Welcome to my 31 Days Series on Homemade Music. If this is your first time here, check out the About tabs and take a look around. To find more posts in this series, click here. Thanks for stopping by!
Music making. In our day and age, you only make music if you’re in school or if you’re a performer of some sort. The rest of us may sing along in the car or at church, or enjoy dancing at a wedding, but very few of us make music for ourselves as a personal discipline, much less as a family. Even professional musicians are guilty of abandoning the joy of commonplace music making, and spend time practicing only for their jobs rather than for the art’s sake itself.
I often have friends asking me how they can introduce classical music to their children, how they can help them develop good taste in singers, or if I can put together a preschool music class for them. The reality is that people shouldn’t need a music teacher by profession to make these simple introductions. Yes, as children age, they will eventually need a master to help teach them the advanced particulars of any given instrument or performance area. But the very basics are not quite so intimidating as most people think.
The problem is that the culture at large is so separated from actually producing music that we’ve lost sight of it as an art, a traditional skill, or even as a fun family activity. How many of you still sit round the piano in the evenings to sing songs together? How many of you practice the violin just for the sake of learning something new? How many of you sing while you work?
The time has come to introduce you to this area of our lives and to give you tools to make homemade music a regular and enjoyable part of your lives. And what better way to do it than by jumping on The Nester’s 31 Days Series? (If you’re not familiar with the 31 Days phenomenon sweeping the blogosphere, it’s basically a challenge to bloggers to write on one topic for an entire month, and to hopefully give your readers something of interest in the meantime.)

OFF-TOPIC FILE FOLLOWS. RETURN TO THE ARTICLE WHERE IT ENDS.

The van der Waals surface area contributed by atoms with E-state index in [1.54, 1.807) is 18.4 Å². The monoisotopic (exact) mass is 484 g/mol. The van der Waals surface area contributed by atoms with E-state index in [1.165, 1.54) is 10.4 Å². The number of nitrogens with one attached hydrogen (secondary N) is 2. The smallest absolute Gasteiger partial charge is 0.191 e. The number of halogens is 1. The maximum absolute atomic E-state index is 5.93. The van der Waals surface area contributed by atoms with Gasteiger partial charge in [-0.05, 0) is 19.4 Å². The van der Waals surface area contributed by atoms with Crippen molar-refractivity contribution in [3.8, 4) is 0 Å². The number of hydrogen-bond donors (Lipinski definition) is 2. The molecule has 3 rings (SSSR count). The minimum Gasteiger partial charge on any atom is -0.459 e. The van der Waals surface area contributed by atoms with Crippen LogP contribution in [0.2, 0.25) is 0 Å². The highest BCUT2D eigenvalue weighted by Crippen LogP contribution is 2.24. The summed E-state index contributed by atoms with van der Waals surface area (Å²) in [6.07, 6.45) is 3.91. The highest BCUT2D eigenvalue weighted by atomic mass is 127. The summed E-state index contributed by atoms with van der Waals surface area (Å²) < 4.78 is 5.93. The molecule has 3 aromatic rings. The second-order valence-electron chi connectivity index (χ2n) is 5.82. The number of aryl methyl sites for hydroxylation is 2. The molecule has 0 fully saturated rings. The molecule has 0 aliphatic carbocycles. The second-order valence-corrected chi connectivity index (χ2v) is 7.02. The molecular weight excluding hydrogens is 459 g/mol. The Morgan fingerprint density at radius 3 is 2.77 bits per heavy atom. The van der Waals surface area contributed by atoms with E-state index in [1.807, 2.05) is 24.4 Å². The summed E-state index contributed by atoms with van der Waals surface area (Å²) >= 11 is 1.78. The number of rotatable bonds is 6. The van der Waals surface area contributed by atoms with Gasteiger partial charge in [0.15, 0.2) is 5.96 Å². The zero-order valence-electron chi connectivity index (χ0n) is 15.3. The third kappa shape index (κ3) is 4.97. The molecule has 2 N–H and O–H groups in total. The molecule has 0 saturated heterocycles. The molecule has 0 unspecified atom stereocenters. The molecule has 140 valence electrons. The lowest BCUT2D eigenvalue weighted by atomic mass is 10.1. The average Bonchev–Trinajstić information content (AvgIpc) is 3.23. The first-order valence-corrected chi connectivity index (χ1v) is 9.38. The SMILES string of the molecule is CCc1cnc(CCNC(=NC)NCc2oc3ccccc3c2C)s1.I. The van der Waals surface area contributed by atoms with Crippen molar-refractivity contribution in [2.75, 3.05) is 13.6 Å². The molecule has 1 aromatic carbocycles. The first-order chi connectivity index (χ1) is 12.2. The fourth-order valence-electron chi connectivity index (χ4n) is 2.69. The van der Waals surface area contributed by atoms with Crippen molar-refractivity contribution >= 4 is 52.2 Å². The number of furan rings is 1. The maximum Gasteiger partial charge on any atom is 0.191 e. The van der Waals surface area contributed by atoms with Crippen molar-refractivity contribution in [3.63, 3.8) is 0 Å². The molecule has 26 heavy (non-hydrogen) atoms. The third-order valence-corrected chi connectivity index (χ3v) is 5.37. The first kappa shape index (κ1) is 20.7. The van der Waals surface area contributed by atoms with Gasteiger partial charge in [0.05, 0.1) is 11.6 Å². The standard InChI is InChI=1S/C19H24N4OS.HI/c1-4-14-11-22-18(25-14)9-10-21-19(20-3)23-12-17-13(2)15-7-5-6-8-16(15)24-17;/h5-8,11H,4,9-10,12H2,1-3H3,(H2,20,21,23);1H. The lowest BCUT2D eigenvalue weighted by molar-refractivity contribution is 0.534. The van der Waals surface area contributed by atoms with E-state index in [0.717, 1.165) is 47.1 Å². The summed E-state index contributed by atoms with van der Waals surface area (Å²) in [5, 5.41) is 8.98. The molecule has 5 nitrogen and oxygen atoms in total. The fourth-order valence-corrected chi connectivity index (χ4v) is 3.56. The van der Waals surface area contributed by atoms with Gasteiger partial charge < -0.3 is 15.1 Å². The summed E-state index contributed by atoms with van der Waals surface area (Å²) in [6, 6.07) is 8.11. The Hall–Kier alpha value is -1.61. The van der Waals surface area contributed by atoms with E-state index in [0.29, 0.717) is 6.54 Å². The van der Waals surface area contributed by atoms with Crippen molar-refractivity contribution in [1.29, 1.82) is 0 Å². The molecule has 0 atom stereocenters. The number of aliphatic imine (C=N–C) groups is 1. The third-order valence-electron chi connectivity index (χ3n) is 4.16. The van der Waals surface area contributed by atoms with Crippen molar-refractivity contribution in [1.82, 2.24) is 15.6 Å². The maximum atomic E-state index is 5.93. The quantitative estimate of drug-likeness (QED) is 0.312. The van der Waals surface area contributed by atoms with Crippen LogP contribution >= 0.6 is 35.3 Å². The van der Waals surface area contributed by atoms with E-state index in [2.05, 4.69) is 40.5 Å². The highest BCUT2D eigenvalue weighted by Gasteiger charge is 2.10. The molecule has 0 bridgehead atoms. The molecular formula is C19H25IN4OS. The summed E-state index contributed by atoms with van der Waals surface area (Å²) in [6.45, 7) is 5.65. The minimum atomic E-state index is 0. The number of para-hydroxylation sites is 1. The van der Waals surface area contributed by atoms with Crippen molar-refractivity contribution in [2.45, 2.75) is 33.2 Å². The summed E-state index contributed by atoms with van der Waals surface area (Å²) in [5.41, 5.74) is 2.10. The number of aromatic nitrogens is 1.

My goals this month are to make a case for the value of making music yourself, the value of giving deeper musical experiences to children, and the value of music for culture as a whole. I also want to give you some practical ways to make homegrown music in your own home- whether you’re a complete beginner or a seasoned pro.
Come back tomorrow to read our story and hear how music has permeated our lives. Looking forward to singing and playing with you!
What a great point you make ! You are right, it is a lost art. A precious one. I have been around a few families who do music making and I think it is a powerful influence on every component developmentally…What a gift music is. So often I wonder (as I am sure many others do) why less accomplishment musically. For lack of exposure as common place perhaps. You might just have a nice little book to share (sell) after you get through the 31 Days. Have a great month of Writing
Thank you, Dawn, for stopping by and reading! I think that the advent of recorded music (and TVs and radio too) tend to make us think that music is more for the performer and our entertainment than for our participation. It is my goal to help make participation something less intimidating for the common person this month! I’ll be popping over to your site too! 🙂